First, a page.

Trump Administration Resurrects Work Requirements for SNAP

More people might rely on food pantries and charitable groups if a work requirement proposal for SNAP is approved. Photo Credit: Compassion Connect/Flickr

Eric Tegethoff
Public News Service

PORTLAND, Ore. — Hunger-fighting groups thought a work requirement for food stamp recipients was dead after it was taken out of the Farm Bill. But the Trump administration has revived it.

The U.S. Department of Agriculture proposed to undo states’ ability to issue waivers on the three-month limit for the Supplemental Nutrition Assistance Program to people who aren’t either working or in a training program for 20 hours a week. Susannah Morgan, CEO of Oregon Food Bank, said states with areas of high unemployment have received waivers, and people often don’t have jobs because of particular barriers, such as health or transportation issues.

“What this is doing is saying, ‘Hey, we are going to make it harder for you to continue to get help feeding yourself while you’re trying to get back into the economy,’” Morgan said. “To me, that is the opposite of what we should be doing.”

An estimated 755,000 people nationwide would lose benefits if the USDA rule goes into effect, according to Politico. Agriculture Secretary Sonny Perdue said the goal is to move people toward self-sufficiency “at a time when the unemployment rate is at a generational low.”

Morgan said people with SNAP benefits often still rely on food pantries to fill in meal gaps. She said she expects those numbers to grow if this proposal moves forward, and noted that isn’t as convenient as using SNAP benefits.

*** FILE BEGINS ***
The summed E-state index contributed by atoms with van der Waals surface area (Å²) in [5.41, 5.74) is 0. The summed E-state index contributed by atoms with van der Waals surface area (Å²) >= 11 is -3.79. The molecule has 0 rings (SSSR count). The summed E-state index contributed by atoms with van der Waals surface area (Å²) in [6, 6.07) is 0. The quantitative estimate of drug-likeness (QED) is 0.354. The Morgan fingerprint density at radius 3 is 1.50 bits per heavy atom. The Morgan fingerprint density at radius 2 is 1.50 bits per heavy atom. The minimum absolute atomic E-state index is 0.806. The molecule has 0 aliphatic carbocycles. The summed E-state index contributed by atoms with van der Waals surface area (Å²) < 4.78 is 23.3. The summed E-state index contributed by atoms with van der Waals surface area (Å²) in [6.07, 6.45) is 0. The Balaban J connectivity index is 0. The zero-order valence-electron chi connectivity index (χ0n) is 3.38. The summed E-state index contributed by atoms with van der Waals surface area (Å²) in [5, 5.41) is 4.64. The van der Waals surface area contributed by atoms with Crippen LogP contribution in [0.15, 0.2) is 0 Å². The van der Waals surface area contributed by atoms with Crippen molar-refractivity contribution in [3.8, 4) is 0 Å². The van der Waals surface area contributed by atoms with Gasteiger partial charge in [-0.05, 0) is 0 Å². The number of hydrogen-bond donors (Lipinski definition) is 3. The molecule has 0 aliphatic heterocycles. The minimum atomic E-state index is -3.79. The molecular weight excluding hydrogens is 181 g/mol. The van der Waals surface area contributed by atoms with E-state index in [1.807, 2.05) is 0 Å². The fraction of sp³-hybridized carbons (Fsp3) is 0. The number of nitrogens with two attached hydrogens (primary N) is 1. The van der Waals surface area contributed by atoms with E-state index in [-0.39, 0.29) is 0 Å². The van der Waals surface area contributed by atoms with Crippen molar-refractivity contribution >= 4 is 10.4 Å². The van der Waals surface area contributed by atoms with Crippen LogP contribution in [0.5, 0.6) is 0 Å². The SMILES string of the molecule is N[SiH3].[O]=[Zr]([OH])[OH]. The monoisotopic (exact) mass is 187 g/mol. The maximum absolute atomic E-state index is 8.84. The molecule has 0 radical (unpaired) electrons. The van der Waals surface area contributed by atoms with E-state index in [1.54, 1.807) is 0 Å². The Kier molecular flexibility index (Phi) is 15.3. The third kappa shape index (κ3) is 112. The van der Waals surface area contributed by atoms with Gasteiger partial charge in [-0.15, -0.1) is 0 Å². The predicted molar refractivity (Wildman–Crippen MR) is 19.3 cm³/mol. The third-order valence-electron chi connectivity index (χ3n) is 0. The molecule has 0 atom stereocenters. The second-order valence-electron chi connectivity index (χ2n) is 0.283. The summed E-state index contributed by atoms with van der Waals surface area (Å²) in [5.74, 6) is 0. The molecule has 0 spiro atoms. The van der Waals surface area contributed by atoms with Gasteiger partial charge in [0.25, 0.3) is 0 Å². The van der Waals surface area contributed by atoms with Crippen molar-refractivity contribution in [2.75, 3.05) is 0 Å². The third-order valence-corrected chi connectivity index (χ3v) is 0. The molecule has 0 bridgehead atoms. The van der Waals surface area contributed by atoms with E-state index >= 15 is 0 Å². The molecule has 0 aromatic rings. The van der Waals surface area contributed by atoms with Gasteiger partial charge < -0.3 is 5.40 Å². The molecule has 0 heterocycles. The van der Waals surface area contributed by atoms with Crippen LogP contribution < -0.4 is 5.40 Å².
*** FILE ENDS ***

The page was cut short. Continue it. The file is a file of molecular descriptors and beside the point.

“With SNAP benefits, you go to the grocery store like everybody else, and you use your Oregon Trail card to access groceries, which grocery stores are plentiful,” she said. “But food assistance, because it’s mainly all volunteer-led, as much as we do our best to make it convenient and friendly, it is not as easy as running to the grocery store.”

Morgan said the narrative from President Donald Trump has been that people who get assistance “aren’t trying hard enough.” But she argued that simply isn’t true. She said SNAP recipients are among Oregon’s poorest families, and the program benefits a large number of kids and older folks.

“The narrative should be, ‘These are folks who need help feeding themselves and their families. How can we do more?’” Morgan said. “How can we really make sure that all of their food needs are met so that they can reengage in society?”

A two-month public comment period for the proposal starts soon. Comments can be submitted at